Less than a month before the presidential elections, the question of citizen participation has become a crucial issue. Who is winning?
Among the many, many things that seem to separate Republicans and Democrats in America today as matters of life and death is the issue of elections and voters.
To put it a little more precisely, who votes, and how many people do, since in the country it’s not mandatory.
In this sense, the debate is raised regarding which party is more convenient for the convocation to be massive, and which one would prefer more limited numbers of voters.
Heading into the November presidential election between Donald Trump and Joe Biden, this topic will be crucial.
Over the past few months, the Democratic Party has been the one stronger has insisted regarding the importance of voting. From all spheres allied to the party, the univocal message is the same: vote.
In the field of politics, there are multiple campaigns and millions of dollars invested in crushing on the importance of going to the polls. Due to the restrictions of the pandemic, the emphasis has been on highlighting that it is possible to vote by mail.
In the world of Hollywood, traditionally closer to the Democrats, you also see actors and directors insisting on the same thing.
Basketball stars in the NBA, the sports league most attuned to protests over police brutality, have incorporated the call to vote among the causes they choose to promote.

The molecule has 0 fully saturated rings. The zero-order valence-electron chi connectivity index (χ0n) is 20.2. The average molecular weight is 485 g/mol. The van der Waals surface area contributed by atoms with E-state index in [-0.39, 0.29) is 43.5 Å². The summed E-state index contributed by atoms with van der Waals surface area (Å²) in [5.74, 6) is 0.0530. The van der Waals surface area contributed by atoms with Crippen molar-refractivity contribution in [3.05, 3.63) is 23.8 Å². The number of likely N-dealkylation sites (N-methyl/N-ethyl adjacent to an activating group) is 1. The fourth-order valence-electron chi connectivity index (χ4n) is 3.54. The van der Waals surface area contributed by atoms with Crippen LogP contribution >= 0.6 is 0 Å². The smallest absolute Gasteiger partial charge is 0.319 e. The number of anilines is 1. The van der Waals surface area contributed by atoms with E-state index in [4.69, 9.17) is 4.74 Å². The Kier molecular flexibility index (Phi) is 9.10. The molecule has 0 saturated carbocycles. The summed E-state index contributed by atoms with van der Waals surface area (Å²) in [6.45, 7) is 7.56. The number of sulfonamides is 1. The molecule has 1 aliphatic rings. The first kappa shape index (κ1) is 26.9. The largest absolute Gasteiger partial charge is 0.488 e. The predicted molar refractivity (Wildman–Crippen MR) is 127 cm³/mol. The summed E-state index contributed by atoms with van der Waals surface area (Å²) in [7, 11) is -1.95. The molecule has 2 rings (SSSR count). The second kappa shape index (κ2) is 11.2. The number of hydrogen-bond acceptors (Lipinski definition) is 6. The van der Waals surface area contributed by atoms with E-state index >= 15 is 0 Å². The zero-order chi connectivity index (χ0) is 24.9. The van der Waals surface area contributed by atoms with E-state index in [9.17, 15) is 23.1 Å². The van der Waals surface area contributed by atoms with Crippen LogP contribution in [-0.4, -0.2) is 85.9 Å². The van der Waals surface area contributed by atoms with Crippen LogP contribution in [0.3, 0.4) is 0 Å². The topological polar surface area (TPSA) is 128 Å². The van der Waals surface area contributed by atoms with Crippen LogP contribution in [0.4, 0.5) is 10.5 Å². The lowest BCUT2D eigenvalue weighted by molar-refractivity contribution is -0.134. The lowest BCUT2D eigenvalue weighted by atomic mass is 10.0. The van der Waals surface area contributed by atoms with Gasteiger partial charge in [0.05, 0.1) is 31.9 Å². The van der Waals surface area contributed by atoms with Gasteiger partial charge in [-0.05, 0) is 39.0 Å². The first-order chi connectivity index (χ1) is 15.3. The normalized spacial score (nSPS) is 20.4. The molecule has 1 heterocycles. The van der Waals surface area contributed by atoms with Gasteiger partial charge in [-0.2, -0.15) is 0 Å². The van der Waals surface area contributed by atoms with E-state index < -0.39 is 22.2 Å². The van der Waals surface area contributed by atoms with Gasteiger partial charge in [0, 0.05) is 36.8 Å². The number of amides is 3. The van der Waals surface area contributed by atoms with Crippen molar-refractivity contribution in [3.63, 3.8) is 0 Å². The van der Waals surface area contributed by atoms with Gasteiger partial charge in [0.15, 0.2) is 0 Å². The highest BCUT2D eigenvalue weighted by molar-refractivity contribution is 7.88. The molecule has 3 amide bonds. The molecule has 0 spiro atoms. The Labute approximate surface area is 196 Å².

In this sense, the call to vote is clearly a unspoken support for the Democratic Party.
Across the street, Donald Trump has positioned himself as a clear opponent to the ability to further expand and facilitate voting by mail.
His message is summarized in that this modality open the doors to fraud, a scenario that experts claim is an absolutely remote possibility.
The president’s message, paradoxically, would be complicating his own campaign efforts. It is that his allegations that there is a disproportionate risk of fraud could result in his own supporters in some key states decide not to vote.
“Not a smart tactic“a Trump administration official confessed to CNN.
“When we are forced to encourage people to vote by mail because of the pandemic, our supporters are not going to vote because they are not going to trust in the system, “he completed.
According to a poll published last Wednesday by Gallup, a 62 percent of registered Democratic voters had declared their intention to vote early.
On the republican side, just 28 percent affirmed that it would do so, an abysmal difference of 34 percent, especially if one takes into account that since 2004, this difference has tended to oscillate around 2 percent in favor of one of the two parties.